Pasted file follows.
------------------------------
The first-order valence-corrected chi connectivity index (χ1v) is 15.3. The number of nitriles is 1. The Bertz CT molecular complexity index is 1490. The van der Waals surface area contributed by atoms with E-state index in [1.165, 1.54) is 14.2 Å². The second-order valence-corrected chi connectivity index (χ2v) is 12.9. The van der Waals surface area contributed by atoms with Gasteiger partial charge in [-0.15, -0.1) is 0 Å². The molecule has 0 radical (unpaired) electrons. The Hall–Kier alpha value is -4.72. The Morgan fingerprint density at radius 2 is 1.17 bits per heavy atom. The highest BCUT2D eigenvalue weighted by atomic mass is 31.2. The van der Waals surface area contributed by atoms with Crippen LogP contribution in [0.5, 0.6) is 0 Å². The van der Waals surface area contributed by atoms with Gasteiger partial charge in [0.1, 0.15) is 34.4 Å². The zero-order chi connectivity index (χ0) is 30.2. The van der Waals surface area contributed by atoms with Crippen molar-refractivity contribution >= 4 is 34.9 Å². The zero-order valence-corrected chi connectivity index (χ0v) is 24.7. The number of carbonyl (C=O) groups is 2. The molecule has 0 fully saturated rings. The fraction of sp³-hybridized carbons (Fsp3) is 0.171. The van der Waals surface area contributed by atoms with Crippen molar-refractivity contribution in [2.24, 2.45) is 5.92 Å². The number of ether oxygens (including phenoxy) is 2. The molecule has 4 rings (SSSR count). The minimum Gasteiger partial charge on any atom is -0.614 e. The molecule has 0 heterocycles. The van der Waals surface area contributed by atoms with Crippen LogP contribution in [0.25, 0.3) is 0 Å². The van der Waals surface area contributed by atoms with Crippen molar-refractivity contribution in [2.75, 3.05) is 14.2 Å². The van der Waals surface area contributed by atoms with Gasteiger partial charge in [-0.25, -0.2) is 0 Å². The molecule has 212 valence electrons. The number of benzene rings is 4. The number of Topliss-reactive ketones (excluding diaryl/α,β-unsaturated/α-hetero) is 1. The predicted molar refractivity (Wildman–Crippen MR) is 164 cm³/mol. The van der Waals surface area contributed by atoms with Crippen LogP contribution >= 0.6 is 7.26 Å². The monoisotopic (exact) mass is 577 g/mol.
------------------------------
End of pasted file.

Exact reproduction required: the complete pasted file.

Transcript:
The first-order valence-corrected chi connectivity index (χ1v) is 15.3. The number of nitriles is 1. The Bertz CT molecular complexity index is 1490. The van der Waals surface area contributed by atoms with E-state index in [1.165, 1.54) is 14.2 Å². The second-order valence-corrected chi connectivity index (χ2v) is 12.9. The van der Waals surface area contributed by atoms with Gasteiger partial charge in [-0.15, -0.1) is 0 Å². The molecule has 0 radical (unpaired) electrons. The Hall–Kier alpha value is -4.72. The Morgan fingerprint density at radius 2 is 1.17 bits per heavy atom. The highest BCUT2D eigenvalue weighted by atomic mass is 31.2. The van der Waals surface area contributed by atoms with Crippen LogP contribution in [0.5, 0.6) is 0 Å². The van der Waals surface area contributed by atoms with Gasteiger partial charge in [0.1, 0.15) is 34.4 Å². The zero-order chi connectivity index (χ0) is 30.2. The van der Waals surface area contributed by atoms with Crippen molar-refractivity contribution >= 4 is 34.9 Å². The zero-order valence-corrected chi connectivity index (χ0v) is 24.7. The number of carbonyl (C=O) groups is 2. The molecule has 0 fully saturated rings. The fraction of sp³-hybridized carbons (Fsp3) is 0.171. The van der Waals surface area contributed by atoms with Crippen molar-refractivity contribution in [2.24, 2.45) is 5.92 Å². The number of ether oxygens (including phenoxy) is 2. The molecule has 4 rings (SSSR count). The minimum Gasteiger partial charge on any atom is -0.614 e. The molecule has 0 heterocycles. The van der Waals surface area contributed by atoms with Crippen LogP contribution in [0.25, 0.3) is 0 Å². The van der Waals surface area contributed by atoms with Crippen molar-refractivity contribution in [2.75, 3.05) is 14.2 Å². The van der Waals surface area contributed by atoms with Gasteiger partial charge in [-0.25, -0.2) is 0 Å². The molecule has 212 valence electrons. The number of benzene rings is 4. The number of Topliss-reactive ketones (excluding diaryl/α,β-unsaturated/α-hetero) is 1. The predicted molar refractivity (Wildman–Crippen MR) is 164 cm³/mol. The van der Waals surface area contributed by atoms with Crippen LogP contribution >= 0.6 is 7.26 Å². The monoisotopic (exact) mass is 577 g/mol.